You Watched This If: You’re just really into the McConaughssance, okay? What Happened: Rust and Marty discover that Ledoux is working for the Iron Crusaders, a biker gang that Rust infiltrated during his time undercover. He decides to go undercover again, steals cocaine from evidence to help sell his act, and he agrees to take part in a robbery in order to win over his contact. Unfortunately, the robbery goes wrong, and Rust is forced to run, calling in Marty for backup. Meanwhile, Marty’s ex-girlfriend showed up at his house and revealed everything to Maggie, who promptly kicked him out. What Your Friends Will Be Talking About: That twist of an ending. Let’s be real, it’s all anyone will be talking about. Be prepared for people to declare it the “hands down, best episode of television ever!” How to Fake It: “How crazy was that ending? I couldn’t believe it when it all went south and Rust was caught in the middle of the whole thing. I can’t wait for the next episode, I need to find out what happens next!”
THE WALKING DEAD
You Watched This If: You are, somehow, still holding out for this show to get good again.What Happened: Rick and Carl hole up in an abandoned suburban house, growing tense over the latter's budding contentiousness. Michonne has acid flashbacks and slaughters an entire herd of zombies. There's a big can of pudding.What Your Friends Will Be Talking About: How much Carl sucks, and Michonne's nightmarish memory of her pre-apocalyptic days.How to Fake It: “F**king Carl.”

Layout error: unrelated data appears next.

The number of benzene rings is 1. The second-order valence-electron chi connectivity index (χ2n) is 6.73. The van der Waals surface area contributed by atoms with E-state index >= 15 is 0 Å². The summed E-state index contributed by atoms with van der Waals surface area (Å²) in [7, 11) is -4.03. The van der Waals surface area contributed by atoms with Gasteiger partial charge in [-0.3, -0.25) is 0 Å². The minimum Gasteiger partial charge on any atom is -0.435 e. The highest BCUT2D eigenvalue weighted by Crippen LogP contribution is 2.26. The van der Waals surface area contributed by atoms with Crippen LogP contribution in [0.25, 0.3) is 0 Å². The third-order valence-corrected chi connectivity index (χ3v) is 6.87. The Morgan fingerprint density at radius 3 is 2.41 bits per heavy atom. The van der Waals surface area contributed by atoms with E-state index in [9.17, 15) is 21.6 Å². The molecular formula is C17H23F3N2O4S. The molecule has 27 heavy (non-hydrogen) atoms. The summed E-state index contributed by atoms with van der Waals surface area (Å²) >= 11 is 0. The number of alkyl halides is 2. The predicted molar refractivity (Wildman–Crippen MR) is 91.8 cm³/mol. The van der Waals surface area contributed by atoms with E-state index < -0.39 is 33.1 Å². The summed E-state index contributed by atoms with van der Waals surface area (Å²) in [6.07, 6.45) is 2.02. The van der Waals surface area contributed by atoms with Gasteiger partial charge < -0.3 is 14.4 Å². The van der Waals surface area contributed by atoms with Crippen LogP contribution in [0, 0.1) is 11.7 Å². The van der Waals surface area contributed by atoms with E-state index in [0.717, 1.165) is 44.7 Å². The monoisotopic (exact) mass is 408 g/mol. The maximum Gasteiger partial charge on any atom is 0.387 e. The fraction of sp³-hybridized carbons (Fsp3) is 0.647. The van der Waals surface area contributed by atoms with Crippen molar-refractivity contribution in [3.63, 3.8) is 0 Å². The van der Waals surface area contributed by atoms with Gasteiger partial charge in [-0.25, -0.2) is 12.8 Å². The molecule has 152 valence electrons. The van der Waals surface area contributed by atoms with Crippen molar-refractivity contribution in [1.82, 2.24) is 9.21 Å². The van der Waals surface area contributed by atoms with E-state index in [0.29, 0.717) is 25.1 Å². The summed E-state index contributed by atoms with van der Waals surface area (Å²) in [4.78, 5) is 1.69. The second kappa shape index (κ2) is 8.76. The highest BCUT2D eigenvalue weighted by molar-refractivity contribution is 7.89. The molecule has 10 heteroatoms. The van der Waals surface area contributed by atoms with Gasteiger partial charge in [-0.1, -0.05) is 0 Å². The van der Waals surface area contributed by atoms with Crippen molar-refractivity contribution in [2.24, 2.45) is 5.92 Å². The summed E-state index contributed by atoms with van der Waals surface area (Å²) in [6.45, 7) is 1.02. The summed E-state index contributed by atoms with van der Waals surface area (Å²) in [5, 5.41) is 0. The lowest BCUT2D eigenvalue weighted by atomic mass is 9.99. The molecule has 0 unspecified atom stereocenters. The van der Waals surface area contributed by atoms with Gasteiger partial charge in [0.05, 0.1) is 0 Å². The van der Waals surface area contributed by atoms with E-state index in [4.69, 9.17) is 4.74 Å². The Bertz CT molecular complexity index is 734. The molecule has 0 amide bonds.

Enigmatic and deliberate Tinker Tailor Soldier Spy makes no reservations while unraveling its heady spy story for better or worse. The film based on the bestselling novel by John Le Carre is purposefully perplexing effectively mirroring the central character George Smiley's (Gary Oldman) own mind-bending investigation of the British MI6's mole problem. But the slow burn pacing clinical shooting style and air of intrigue only go so far—Tinker Tailor Soldier Spy sports an incredible cast that can't dramatically translate the movie's impenetrable narrative. Almost from the get go the movie collapses under its own weight.